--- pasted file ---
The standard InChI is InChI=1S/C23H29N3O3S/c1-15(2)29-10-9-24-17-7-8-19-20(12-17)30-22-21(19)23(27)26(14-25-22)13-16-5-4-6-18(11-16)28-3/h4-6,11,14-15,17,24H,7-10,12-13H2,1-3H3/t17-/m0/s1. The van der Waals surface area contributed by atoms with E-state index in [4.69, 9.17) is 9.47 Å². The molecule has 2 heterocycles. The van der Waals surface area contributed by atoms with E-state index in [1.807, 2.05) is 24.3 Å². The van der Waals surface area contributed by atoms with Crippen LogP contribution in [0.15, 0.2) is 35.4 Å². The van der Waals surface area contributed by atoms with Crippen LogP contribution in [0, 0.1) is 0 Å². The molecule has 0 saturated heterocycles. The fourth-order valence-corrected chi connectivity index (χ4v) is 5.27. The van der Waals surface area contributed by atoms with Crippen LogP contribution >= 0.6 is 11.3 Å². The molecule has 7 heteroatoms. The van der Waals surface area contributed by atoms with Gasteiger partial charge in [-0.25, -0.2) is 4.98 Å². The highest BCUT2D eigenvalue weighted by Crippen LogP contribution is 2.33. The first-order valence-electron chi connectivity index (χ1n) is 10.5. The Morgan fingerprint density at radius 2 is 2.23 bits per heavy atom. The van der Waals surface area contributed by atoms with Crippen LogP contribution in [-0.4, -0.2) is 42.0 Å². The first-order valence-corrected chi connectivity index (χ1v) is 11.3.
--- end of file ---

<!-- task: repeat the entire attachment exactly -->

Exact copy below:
The standard InChI is InChI=1S/C23H29N3O3S/c1-15(2)29-10-9-24-17-7-8-19-20(12-17)30-22-21(19)23(27)26(14-25-22)13-16-5-4-6-18(11-16)28-3/h4-6,11,14-15,17,24H,7-10,12-13H2,1-3H3/t17-/m0/s1. The van der Waals surface area contributed by atoms with E-state index in [4.69, 9.17) is 9.47 Å². The molecule has 2 heterocycles. The van der Waals surface area contributed by atoms with E-state index in [1.807, 2.05) is 24.3 Å². The van der Waals surface area contributed by atoms with Crippen LogP contribution in [0.15, 0.2) is 35.4 Å². The van der Waals surface area contributed by atoms with Crippen LogP contribution in [0, 0.1) is 0 Å². The molecule has 0 saturated heterocycles. The fourth-order valence-corrected chi connectivity index (χ4v) is 5.27. The van der Waals surface area contributed by atoms with Crippen LogP contribution >= 0.6 is 11.3 Å². The molecule has 7 heteroatoms. The van der Waals surface area contributed by atoms with Gasteiger partial charge in [-0.25, -0.2) is 4.98 Å². The highest BCUT2D eigenvalue weighted by Crippen LogP contribution is 2.33. The first-order valence-electron chi connectivity index (χ1n) is 10.5. The Morgan fingerprint density at radius 2 is 2.23 bits per heavy atom. The van der Waals surface area contributed by atoms with Crippen LogP contribution in [-0.4, -0.2) is 42.0 Å². The first-order valence-corrected chi connectivity index (χ1v) is 11.3.